I am a math hobbyist studying Joseph Gallian's "Contemorary Abstract Algebra" (Fifth Edition).
Part of Theorem 6.2 on page 124 states that if is an isomorphism then the order of an element a is equal to the order of ; that is (that is isomorphisms preserve orders).
Gallian's proof is essentially as follows:
a has order n
Gallian seems to conclude the proof at this point, but to me he has only shown (using his Th 4.1 Corollary 2) that the order of divides n
How do you show that the order of actually equals n?
put another way, φ(a^n) = (φ(a))^n. now if (φ(a))^m = φ(a^m) = e', that means both e = a^n, and a^m ≠ e are in the kernel of φ, meaning φ is not injective, and thus could not be an isomorphism.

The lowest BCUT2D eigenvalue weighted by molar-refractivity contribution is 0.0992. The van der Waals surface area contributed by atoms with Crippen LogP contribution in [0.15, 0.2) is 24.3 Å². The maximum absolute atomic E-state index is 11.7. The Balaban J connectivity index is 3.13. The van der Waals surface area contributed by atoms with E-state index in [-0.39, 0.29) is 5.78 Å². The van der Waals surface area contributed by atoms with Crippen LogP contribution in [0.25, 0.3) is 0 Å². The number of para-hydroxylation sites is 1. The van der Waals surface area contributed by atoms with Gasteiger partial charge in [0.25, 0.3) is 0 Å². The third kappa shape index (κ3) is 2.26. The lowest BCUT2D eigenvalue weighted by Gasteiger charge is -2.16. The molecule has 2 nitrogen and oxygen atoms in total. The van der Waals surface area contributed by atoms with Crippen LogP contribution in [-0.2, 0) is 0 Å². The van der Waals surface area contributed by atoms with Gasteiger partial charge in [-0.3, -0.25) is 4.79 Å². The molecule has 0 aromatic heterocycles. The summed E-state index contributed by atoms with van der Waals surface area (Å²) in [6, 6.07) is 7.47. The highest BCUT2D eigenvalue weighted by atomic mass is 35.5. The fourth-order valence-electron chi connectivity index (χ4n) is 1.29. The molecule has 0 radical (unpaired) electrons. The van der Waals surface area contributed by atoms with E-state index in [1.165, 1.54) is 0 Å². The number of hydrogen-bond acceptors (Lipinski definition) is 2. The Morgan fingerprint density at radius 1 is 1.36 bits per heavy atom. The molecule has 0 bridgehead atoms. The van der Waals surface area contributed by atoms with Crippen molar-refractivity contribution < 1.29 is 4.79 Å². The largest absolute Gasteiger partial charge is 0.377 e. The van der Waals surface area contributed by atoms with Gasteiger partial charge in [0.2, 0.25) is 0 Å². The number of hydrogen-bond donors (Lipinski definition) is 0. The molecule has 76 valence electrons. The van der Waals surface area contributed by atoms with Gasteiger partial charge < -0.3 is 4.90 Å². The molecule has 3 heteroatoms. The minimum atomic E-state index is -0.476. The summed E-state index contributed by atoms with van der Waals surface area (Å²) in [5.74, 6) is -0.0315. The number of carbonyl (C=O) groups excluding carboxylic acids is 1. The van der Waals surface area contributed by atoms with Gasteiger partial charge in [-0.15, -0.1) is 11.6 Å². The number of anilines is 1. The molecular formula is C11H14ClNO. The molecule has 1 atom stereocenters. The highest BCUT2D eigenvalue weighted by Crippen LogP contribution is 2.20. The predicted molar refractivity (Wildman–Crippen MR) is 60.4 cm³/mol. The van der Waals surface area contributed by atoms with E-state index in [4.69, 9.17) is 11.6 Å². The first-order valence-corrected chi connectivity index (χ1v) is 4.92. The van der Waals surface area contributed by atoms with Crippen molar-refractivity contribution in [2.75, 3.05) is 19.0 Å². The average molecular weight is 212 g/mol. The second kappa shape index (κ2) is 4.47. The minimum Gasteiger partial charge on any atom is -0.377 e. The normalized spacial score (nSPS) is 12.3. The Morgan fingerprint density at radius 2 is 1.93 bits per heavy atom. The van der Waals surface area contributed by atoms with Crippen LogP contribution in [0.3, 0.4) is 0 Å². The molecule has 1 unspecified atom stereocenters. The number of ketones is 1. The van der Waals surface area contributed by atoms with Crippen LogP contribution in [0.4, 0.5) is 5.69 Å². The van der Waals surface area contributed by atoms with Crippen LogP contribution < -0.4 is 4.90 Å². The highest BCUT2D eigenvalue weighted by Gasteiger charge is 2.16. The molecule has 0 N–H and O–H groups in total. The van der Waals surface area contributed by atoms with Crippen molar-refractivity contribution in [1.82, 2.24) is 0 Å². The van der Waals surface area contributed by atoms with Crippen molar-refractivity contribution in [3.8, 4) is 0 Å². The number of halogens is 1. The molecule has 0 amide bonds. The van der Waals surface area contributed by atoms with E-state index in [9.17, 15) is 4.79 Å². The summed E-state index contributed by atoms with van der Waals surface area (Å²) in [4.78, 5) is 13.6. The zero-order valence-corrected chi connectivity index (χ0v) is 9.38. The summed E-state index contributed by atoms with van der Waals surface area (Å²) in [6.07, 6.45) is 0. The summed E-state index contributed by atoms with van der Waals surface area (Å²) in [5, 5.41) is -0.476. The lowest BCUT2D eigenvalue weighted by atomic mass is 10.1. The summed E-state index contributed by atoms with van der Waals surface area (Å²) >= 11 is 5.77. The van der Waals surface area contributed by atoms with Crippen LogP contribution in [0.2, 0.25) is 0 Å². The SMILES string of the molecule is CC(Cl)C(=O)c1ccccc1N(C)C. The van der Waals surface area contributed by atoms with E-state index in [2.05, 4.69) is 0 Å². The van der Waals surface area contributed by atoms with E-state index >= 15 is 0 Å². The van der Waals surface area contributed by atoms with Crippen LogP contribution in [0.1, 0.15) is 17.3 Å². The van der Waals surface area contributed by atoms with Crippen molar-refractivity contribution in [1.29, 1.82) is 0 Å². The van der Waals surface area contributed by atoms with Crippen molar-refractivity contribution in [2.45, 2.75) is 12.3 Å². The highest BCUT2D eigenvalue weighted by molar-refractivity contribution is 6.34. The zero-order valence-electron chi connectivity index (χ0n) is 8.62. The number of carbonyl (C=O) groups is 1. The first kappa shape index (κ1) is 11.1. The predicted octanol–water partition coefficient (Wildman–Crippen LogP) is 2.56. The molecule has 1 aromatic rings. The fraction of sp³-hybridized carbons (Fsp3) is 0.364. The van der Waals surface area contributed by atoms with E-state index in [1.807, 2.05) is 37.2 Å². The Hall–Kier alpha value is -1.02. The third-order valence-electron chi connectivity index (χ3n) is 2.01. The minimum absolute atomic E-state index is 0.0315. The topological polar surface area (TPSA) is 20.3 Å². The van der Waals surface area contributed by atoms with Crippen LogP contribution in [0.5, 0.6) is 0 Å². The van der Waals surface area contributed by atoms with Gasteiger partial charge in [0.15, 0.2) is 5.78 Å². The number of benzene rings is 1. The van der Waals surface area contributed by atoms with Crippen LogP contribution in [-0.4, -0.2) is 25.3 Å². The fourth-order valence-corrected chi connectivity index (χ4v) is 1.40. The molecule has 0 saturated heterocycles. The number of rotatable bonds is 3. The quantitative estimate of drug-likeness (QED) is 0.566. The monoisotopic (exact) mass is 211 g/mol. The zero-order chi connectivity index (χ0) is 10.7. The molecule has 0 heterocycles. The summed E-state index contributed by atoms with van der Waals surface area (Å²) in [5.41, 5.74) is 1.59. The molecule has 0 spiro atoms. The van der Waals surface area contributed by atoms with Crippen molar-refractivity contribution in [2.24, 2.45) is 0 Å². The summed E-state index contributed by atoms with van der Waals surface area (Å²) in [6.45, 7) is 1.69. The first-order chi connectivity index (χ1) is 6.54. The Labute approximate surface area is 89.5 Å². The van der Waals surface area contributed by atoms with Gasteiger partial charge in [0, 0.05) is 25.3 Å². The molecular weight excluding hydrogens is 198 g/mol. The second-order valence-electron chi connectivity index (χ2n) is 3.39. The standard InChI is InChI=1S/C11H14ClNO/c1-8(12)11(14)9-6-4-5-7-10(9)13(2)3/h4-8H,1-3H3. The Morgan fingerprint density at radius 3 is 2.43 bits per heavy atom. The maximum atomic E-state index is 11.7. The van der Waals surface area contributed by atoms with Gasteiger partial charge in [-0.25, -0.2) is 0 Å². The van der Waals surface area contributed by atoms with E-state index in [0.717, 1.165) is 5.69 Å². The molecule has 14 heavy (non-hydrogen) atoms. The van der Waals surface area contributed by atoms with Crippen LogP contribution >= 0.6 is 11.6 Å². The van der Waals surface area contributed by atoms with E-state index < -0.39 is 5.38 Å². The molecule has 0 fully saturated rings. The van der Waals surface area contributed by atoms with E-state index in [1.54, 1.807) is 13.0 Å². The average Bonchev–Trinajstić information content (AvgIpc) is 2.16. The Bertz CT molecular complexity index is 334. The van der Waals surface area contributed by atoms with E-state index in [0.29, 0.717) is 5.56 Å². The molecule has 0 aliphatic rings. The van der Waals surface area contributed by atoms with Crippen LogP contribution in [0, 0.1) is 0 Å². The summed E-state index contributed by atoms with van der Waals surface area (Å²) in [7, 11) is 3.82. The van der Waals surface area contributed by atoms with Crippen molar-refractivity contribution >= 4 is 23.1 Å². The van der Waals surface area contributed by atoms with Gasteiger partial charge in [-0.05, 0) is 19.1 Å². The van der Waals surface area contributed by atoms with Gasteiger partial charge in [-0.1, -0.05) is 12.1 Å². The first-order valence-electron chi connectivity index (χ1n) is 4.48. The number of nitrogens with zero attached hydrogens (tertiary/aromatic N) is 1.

in fact, φ does not need to be an isomorphism for this to be true, only a monomorphism (injective homomorphism), that is, it is injectivity (1-1) that preserves orders. here's an example:
consider the map φ:Z2 -->Z4 given by φ(k) = 2k. φ is injective. 0 has order 1 in Z2, and φ(0) = 0 has order 1 in Z4. 1 has order 2 in Z2, and φ(1) = 2 has order 2 in Z4. in this example φ preseves orders even though φ is not an isomorphism of Z2 with Z4.